A Coventry Carol


The traditional Coventry Carol text is re-clothed in a haunting, new melody in this dramatic and effective a cappella work. (The music of this piece is identical to Make Me to Know the Measure of My Days. Click here to listen.)

A licensed copy is required for each member of your organization.


The traditional Coventry Carol text is re-clothed in a haunting, new melody in this dramatic and effective a cappella work.  The sopranos sing the first verse simply, accompanied wordlessly by the rest of the choir.  All parts take up the text in verse two, rising together to an early peak at the verse’s end.  Then a modulation opens up a new “vista” in the third verse: the altos take over the melody in a rich, low register, the sopranos rise above in a descant, and the men undergird the layers with a martial, insistent ostinato suggestive of “Herod the King in his raging.” All parts again rise together to the piece’s climax, after which the sopranos hover on a single note as the other parts descend little by little, singing “by by lully, lullay.” The first verse is repeated to bring the piece full circle, to a quiet, reverent close.

You never know what moment will call forth a new melody.  I was on a Peace Studies trip to Brazil in January of 1993, and we were staying at an old convent on the edge of a rainforest area.  Formerly bustling with life, the large compound was now used only by a few elderly nuns, and — an image I can forget — a small band of scarlet macaws that enjoyed their back garden.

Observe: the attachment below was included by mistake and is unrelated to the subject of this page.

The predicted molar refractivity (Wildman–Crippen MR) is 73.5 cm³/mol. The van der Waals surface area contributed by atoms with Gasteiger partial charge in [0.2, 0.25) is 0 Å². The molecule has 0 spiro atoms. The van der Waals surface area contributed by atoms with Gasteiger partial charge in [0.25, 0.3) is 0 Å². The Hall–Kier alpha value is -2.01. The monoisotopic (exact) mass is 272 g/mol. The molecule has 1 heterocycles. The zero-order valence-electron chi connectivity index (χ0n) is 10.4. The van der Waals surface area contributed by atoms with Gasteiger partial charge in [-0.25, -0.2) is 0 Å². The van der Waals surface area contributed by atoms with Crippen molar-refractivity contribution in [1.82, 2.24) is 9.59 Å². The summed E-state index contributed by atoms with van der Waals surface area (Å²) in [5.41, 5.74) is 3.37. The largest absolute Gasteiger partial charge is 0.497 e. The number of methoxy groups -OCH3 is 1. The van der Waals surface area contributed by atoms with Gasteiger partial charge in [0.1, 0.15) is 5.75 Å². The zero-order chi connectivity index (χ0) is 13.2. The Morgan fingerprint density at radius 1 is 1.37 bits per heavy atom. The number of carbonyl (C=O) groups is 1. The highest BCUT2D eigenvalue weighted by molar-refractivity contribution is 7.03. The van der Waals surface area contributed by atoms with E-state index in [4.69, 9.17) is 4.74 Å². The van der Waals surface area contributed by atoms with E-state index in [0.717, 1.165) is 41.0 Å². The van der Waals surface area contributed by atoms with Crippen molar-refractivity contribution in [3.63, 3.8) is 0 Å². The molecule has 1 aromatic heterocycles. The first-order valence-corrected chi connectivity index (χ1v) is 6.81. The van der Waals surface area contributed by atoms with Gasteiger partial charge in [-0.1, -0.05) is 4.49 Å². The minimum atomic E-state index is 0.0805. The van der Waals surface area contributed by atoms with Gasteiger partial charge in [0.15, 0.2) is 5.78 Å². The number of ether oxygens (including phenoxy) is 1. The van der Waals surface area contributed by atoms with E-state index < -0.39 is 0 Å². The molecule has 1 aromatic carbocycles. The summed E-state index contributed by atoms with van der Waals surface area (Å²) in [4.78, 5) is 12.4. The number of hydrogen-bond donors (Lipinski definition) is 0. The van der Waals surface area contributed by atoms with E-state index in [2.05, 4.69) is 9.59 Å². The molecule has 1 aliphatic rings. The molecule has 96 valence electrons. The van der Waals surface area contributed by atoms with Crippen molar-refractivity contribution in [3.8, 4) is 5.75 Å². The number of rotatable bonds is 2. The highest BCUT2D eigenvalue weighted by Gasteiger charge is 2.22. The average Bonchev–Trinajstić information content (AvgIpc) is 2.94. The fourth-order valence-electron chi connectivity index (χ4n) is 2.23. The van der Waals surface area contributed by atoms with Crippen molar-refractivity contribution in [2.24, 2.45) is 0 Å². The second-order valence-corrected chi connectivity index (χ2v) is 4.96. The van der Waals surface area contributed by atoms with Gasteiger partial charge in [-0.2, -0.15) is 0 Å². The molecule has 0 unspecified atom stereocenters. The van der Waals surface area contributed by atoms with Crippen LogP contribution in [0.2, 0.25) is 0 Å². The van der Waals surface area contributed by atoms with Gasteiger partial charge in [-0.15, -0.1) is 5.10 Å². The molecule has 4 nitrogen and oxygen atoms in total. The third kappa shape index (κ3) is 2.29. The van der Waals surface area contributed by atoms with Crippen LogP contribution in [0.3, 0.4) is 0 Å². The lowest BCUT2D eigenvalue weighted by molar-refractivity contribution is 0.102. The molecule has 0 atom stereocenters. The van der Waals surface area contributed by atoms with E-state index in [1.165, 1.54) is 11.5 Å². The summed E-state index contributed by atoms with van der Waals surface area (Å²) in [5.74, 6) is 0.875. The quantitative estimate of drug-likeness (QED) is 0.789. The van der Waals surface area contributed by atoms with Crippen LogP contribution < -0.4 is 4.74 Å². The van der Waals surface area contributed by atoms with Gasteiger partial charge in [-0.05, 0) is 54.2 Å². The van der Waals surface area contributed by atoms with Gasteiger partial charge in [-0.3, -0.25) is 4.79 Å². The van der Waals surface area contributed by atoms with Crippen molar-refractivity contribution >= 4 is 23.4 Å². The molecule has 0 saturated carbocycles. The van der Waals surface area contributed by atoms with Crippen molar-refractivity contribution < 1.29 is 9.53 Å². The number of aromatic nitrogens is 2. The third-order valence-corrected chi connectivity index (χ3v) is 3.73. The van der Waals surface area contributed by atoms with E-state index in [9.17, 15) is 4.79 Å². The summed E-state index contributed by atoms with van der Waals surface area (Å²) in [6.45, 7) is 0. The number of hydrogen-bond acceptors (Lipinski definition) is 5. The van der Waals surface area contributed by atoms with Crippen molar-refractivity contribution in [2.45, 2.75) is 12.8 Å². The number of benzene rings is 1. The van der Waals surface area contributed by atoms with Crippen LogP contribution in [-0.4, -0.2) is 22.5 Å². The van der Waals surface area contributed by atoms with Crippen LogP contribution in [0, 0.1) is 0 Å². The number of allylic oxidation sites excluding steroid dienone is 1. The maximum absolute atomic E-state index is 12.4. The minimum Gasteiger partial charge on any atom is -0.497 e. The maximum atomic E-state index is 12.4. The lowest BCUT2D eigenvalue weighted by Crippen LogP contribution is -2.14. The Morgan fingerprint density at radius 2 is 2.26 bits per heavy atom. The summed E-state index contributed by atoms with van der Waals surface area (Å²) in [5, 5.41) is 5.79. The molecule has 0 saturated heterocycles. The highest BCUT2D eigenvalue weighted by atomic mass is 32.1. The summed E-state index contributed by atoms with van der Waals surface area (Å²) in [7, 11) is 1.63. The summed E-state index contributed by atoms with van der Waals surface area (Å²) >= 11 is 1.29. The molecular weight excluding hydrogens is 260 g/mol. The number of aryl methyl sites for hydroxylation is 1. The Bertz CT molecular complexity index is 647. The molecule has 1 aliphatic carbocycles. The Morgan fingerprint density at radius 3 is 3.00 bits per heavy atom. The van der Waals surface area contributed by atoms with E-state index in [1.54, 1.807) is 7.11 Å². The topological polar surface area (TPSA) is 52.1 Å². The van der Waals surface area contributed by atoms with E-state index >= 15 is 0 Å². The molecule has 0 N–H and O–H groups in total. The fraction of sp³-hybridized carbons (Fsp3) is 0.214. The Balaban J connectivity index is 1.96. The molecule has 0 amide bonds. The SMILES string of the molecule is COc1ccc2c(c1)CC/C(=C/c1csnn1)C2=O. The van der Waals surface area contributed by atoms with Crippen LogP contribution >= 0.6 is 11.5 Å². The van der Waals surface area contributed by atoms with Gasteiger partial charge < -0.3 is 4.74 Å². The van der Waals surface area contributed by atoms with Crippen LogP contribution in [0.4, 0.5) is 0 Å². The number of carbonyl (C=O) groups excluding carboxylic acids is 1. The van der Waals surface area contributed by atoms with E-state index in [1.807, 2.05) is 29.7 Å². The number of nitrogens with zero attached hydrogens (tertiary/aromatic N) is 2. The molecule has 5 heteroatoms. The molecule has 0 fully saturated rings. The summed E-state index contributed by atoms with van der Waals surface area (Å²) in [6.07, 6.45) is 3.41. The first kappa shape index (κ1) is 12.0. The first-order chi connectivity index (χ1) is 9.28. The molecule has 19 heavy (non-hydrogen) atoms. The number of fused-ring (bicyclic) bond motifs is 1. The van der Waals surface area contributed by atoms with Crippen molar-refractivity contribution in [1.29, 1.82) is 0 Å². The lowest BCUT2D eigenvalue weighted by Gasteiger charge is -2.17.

I had brought a tin whistle with me, knowing I’d be far from pianos on the trip, and found a great acoustic in a now-unused dining hall, filled with old wooden tables and long benches, dusty and stacked atop each other. On one wall, I happened to notice an original “fine art” painting hanging there, depicting Jesus and John at the Last Supper.  As I walked up close, I couldn’t help but wonder about the painter behind this hidden gem of an artpiece, which seemed to vulnerably express how moving the tenderness of this intimate friendship was to him/her.

The strangely exotic yet familiar setting, with macaws of the jungle and nuns of the convent, combined with the soulful painting — that somehow seemed to radiate with feeling into that quiet room after years of being unseen — to put me in an unusual, receptive mood.  I began to play the tin whistle, and out came a haunting modal melody, true to the mystery of the moment.

I wrote it down when I returned home, but left it at that.  A number of years later, wanting to set it for choir, I found a psalm that caught my ear: Isaac Watts’ rendering of Psalm 39.  Its opening line was “Teach me the measure of my days,” which I adapted, needing two additional syllables to fit the tune (and gaining alliteration in the bargain): “Make me to know the measure of my days.”  I also discovered that, with a few similar syllabic additions, the traditional text of “Coventry Carol” would also fit the pensive mood of the tune.

Additional information


SATB a cappella

Reviews (0)


There are no reviews yet.

Be the first to review “A Coventry Carol”

Your email address will not be published. Required fields are marked *

Shopping Cart